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Commonwealth ex rel. Integra REC LLC v. Countrywide Securities Corp.

United States District Court, Eastern District of Virginia, Richmond Division

January 14, 2015

COMMONWEALTH OF VIRGINIA ex rel, INTEGRA REC LLC, Plaintiff,
v.
COUNTRYWIDE SECURITIES CORPORATION, et al., Defendants.

MEMORANDUM OPINION

M. Hannah Lauck, United States District Judge

This matter comes before the Court on the Motion to Transfer and Motion to Stay filed on October 24, 2014 by Countrywide Securities Corp. ("CSC") on behalf of the defendants, (ECF Nos. 15, 17), and the Motion to Remand and Request for Expedited Hearing filed on October 31, 2014 by the Commonwealth of Virginia (ECF No. 42). On January 9, 2015, the Court heard oral argument and these matters are ripe for disposition.

For the reasons that follow, the Court will grant, on a limited basis, CSC's Motion to Stay (ECF No. 17) and will defer ruling on CSC's Motion to Transfer Venue (ECF No. 15) and the Commonwealth's Motion to Remand (ECF No. 42).

I. Procedural and Factual Background

Two other courts and a multijurisdictional panel have matters pending before them that potentially relate to the action removed to this Court. The Complaint at bar alleges misrepresentations in offerings of mortgage-backed securities ("MBS") or residential mortgage-backed securities ("RMBS"). The Court will address these pending matters seriatim.

A. The Virginia Circuit Court Action

On January 24, 2014, Integra REC LLC, a private relator, filed suit in the Circuit Court of the City of Richmond (the "Virginia Circuit Court") under seal against 13 defendants, [1] including CSC. On September 16, 2014, the Commonwealth of Virginia filed a Complaint-in-Intervention to conduct the action itself. On the same date, the Virginia Circuit Court unsealed the case.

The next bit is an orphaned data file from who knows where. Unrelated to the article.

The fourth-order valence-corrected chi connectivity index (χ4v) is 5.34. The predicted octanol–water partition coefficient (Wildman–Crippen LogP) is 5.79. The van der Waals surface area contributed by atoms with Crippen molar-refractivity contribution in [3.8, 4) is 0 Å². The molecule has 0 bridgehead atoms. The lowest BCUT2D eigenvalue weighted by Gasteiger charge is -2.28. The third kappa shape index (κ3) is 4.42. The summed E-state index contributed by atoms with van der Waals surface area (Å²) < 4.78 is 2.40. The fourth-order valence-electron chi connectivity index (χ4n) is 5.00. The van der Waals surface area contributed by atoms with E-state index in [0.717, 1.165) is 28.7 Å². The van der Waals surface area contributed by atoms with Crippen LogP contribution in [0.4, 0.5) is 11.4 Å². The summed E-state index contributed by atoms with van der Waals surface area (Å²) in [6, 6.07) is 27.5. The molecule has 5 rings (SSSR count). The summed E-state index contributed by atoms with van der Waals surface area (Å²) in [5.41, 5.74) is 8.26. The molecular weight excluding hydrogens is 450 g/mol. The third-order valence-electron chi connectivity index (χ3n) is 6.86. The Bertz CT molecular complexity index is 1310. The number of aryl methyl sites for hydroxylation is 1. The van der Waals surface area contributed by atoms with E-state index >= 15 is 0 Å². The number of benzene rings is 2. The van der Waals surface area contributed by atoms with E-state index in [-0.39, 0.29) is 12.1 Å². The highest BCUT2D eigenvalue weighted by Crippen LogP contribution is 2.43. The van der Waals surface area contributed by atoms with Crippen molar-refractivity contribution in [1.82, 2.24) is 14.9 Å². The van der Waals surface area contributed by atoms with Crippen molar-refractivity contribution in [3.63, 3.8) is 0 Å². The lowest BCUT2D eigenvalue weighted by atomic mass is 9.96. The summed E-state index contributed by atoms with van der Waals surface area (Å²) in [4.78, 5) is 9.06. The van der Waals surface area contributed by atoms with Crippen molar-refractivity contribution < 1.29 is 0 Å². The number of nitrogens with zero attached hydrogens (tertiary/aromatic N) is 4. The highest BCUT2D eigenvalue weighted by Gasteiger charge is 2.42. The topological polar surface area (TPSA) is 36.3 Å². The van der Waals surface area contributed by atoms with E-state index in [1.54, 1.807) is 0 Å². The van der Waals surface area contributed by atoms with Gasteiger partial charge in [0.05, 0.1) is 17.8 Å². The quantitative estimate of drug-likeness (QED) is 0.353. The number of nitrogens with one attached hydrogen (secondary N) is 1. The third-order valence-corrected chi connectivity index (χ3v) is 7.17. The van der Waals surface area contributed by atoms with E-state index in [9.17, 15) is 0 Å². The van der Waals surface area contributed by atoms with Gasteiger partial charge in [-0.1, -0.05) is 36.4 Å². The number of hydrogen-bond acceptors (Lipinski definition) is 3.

The Commonwealth's Complaint alleges violations of the Virginia Fraud Against Taxpayers Act, Va. Code Ann. §§ 8.01-216.1 et seq. (West 2014), as well as common law claims for actual and constructive fraud.[2] The Commonwealth alleges that the defendants made fraudulent representations surrounding the sale of MBS or RMBS certificates backed by pools of mortgages, some of them residential. The Commonwealth contends that the defendants fraudulently misrepresented the quality and risk of the certificates and the mortgages that backed them, causing the Virginia Retirement System ("VRS")[3] to purchase the certificates on false pretenses and to suffer large losses. As to all 13 defendants, the Commonwealth claims that the misrepresentations caused approximately $383.91 million in losses to VRS.

No responsive pleadings have been filed in the Virginia Circuit Court. The parties agreed to extend the responsive pleading deadline to January 20, 2015. No discovery has commenced in the Virginia Circuit Court.

B. Potentially Related MDL Proceeding in California Federal Court

For the past several years in federal and state courts around the country, CSC has defended numerous cases with allegations it claims mirror those in this Court (the "Virginia Federal Court"). Many of these cases were consolidated in 2011 by the United States Judicial Panel on Multidistrict Litigation ("JPML") into a Multi-District Litigation ("MDL"), Case No. 2265. The JPML formed MDL No. 2265 to centralize cases concerning MBS issued or backed by Countrywide Financial Corporation ("CFC") and its related entities, including CSC. In re: Countrywide Fin. Corp. Mortg.-Backed Sec. Litig. 812 F.Supp.2d 1380, 1382 (J.P.M.L. 2011). Judge Mariana R. Pfaelzer has presided over MDL No. 2265 in the Central District of California (the "California Federal Court"). Since the formation of MDL No. 2265, additional cases have been added through the JPML's "tag-along" jurisdiction under 28 U.S.C. § 1407(a).[4] Other cases have been transferred to Judge Pfaelzer's Court in the Central District of California via28U.S.C. § 1404(a).[5]

This Court has reviewed numerous cases in which Judge Pfaelzer has ruled on facts similar to those presented in the case at bar. Those cases cover multiple federal and state statutes, motions to remand, and motions to dismiss. In 2011, Judge Pfaelzer approved a class action lawsuit that CSC contends encompasses 16 of the 22 MBS offerings at issue in this action.[6]

C. Removal to Virginia Federal Court

On October 16, 2014, CSC and four of its affiliates[7] (the "Removing Defendants") removed to this Court, pursuant to 28 U.S.C. § 1452(a), [8] the portion of the Virginia Circuit Court action they say involves every MBS offering issued by CFC and its subsidiaries. Removing Defendants argue that this Court has jurisdiction over the present claims pursuant to 28 U.S.C. § 1334, [9] commonly known as "related to" jurisdiction because of its reliance on relation to a bankruptcy proceeding.[10] Courts find "related to" jurisdiction when an outcome "could conceivably have any effect on [an] estate being administered in bankruptcy." In re Celotex Corp., 124 F.3d 619, 625 (4th Cir. 1997) (citing Pacor, Inc. v. Higgins, 743 ...


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